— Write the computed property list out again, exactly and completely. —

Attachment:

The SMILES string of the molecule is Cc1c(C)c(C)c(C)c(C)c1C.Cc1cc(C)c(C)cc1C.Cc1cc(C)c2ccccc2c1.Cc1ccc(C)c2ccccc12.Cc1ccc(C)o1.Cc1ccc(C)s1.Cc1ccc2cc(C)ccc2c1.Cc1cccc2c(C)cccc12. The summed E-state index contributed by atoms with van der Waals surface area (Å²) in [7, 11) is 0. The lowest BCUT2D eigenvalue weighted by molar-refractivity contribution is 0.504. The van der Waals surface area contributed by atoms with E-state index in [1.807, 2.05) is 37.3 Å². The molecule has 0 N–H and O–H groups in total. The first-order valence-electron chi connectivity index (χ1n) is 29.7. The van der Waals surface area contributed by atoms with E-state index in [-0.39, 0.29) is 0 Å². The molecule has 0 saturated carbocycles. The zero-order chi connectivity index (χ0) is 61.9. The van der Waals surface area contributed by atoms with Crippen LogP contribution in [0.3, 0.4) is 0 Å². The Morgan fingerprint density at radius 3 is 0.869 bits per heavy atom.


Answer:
The SMILES string of the molecule is Cc1c(C)c(C)c(C)c(C)c1C.Cc1cc(C)c(C)cc1C.Cc1cc(C)c2ccccc2c1.Cc1ccc(C)c2ccccc12.Cc1ccc(C)o1.Cc1ccc(C)s1.Cc1ccc2cc(C)ccc2c1.Cc1cccc2c(C)cccc12. The summed E-state index contributed by atoms with van der Waals surface area (Å²) in [7, 11) is 0. The lowest BCUT2D eigenvalue weighted by molar-refractivity contribution is 0.504. The van der Waals surface area contributed by atoms with E-state index in [1.807, 2.05) is 37.3 Å². The molecule has 0 N–H and O–H groups in total. The first-order valence-electron chi connectivity index (χ1n) is 29.7. The van der Waals surface area contributed by atoms with E-state index in [-0.39, 0.29) is 0 Å². The molecule has 0 saturated carbocycles. The zero-order chi connectivity index (χ0) is 61.9. The van der Waals surface area contributed by atoms with Crippen LogP contribution in [0.3, 0.4) is 0 Å². The Morgan fingerprint density at radius 3 is 0.869 bits per heavy atom.